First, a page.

There are two 8-fold paths: one has micchā samadhi and other sammā samadhi.
Also, isn’t the point of the practice to become dispassionate, disillusioned so to overcome desire (icchā) (such as texts state: once desire fades they are freed) and other blameworthy qualities and develop what is skillful such as abiding in love (sammā effort)?

I also had some good meditation when I started out ~10 years ago meditating with Ajahn Brahm’s instructions. I was in the early years of college, was going out several nights a week, taking lots of alcohol, trying to be as uncelibate as possible honestly.

But then meditation leads to increased sensitivity. Over time I started noticing much more how my actions affected myself and those around me. Like, you just feel better treating others well, and you treat yourself better as a consequence, it’s neat!

My point here is just that the causality goes both ways. If you have a clear mind from meditation, it’s very hard to ignore that being virtuous is like free happiness there for the taking, and that bad behavior depletes your mental energy and feels gross.

If someone really has good meditation, it’s hard for me to understand why they wouldn’t take up virtue with gusto. Not saying it’s not possible though, who knows, the meditation could be a result of past life practice perhaps.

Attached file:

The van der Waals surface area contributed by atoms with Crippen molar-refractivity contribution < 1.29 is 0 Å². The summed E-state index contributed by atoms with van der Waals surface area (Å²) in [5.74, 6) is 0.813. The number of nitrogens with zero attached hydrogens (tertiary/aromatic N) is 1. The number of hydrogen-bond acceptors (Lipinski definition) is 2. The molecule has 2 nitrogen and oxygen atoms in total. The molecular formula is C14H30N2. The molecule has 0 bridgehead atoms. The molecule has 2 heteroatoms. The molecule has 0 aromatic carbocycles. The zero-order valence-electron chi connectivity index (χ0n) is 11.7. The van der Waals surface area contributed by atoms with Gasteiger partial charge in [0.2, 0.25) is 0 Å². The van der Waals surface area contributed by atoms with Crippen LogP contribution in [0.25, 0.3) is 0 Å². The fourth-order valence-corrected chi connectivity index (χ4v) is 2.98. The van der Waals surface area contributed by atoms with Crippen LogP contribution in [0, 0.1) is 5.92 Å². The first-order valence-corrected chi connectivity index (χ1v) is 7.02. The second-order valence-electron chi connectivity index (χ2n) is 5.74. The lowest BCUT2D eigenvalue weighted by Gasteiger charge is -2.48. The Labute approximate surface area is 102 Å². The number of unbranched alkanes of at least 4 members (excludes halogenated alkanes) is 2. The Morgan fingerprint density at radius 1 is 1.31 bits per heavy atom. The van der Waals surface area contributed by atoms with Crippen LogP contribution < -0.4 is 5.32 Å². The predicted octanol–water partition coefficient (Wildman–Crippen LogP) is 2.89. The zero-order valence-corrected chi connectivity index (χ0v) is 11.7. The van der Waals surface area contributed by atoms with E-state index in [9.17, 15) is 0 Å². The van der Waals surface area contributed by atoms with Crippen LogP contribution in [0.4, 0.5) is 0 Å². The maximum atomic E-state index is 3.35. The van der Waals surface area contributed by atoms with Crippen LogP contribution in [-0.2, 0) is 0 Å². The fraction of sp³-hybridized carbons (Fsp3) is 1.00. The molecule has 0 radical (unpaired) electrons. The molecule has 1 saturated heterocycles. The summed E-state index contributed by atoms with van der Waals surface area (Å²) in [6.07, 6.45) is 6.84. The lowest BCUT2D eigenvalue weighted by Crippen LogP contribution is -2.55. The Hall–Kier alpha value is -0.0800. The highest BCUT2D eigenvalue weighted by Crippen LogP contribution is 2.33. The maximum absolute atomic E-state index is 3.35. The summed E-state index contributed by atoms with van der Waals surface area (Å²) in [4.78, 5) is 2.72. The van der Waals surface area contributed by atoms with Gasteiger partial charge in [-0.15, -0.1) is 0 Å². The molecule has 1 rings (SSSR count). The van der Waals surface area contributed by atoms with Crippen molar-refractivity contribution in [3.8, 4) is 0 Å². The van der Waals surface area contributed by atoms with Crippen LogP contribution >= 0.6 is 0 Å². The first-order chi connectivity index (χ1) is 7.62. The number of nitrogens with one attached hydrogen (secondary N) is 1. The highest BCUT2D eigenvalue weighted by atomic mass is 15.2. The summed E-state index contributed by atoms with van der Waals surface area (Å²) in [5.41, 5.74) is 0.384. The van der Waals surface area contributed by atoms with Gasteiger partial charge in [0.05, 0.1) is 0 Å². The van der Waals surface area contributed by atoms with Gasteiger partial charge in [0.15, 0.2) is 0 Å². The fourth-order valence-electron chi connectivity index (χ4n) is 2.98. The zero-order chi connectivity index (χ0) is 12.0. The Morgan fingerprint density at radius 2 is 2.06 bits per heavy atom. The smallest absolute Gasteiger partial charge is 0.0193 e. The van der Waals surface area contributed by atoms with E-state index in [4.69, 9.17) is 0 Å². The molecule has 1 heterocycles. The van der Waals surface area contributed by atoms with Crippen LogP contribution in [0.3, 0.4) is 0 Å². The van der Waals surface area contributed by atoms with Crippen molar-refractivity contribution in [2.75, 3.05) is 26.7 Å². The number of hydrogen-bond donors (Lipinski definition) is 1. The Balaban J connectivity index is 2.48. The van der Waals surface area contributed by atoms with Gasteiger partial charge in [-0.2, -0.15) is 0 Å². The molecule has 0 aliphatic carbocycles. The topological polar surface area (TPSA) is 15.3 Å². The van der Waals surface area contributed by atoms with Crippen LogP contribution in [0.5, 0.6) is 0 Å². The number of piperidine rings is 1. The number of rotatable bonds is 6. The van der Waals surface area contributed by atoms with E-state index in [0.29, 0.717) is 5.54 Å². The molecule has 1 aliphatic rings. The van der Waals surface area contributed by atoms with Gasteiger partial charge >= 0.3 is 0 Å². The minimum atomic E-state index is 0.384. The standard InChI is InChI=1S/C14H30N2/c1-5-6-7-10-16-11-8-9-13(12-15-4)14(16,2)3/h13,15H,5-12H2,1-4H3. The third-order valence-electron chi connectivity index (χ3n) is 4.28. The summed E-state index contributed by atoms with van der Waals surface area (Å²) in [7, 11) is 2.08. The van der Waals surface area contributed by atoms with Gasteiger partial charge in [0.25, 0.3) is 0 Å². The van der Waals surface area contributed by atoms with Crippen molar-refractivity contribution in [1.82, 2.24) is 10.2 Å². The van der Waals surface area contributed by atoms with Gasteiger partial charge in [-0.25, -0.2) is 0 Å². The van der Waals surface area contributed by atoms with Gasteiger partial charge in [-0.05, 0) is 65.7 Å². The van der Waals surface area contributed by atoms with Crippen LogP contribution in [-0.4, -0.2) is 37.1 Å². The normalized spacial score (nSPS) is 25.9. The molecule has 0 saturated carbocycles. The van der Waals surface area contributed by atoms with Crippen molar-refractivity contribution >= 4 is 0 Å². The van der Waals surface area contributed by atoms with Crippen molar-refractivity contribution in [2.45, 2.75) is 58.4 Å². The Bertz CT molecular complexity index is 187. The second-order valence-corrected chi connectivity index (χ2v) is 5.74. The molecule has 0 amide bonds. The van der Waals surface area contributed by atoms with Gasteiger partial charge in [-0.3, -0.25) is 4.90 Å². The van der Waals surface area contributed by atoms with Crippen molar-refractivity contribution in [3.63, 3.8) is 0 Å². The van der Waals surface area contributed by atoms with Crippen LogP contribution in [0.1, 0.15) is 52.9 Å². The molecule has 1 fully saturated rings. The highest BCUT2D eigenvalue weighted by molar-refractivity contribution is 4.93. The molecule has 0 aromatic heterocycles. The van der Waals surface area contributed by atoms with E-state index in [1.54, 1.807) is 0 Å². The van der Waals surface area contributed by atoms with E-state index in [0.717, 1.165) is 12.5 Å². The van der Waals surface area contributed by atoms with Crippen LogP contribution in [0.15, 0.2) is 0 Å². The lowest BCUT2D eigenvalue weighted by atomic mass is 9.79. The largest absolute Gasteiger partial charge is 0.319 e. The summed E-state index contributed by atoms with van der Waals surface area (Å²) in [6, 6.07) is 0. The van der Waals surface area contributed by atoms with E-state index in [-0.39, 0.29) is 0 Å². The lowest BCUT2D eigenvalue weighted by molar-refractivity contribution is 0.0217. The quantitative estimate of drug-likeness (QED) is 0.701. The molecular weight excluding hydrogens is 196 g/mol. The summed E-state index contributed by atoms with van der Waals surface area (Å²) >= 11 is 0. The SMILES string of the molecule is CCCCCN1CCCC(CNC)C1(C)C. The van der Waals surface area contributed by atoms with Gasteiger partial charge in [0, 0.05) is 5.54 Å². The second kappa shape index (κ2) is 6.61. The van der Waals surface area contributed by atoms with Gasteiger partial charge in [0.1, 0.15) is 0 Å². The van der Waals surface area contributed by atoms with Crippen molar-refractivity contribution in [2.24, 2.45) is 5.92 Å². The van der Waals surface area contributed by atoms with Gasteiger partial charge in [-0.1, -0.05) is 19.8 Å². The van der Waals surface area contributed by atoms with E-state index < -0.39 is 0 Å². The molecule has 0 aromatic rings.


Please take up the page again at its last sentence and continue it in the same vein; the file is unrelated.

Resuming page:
I can understand how e.g. taking life can be a very bad action, but how is this true about non being celibate? If you are in a healthy relationship, how this can be wrong?

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I agree.
However, my point was more about the fact, that suttas constantly talk about those preliminary stages, whereas if you practice modern meditation instructions these stages seem to be redundant basically.

I agree too.
I too think that modern instructions do not talk enough about these preliminary stages. Why is that? I think because they do not understand the benefit of these things.
What do you think, if one were to skip those stages of virtue, ethical conduct, contentment and were to meditate with sensual desire, discontent, greedy intention for form or feeling: would they not be practicing micchā samadhi?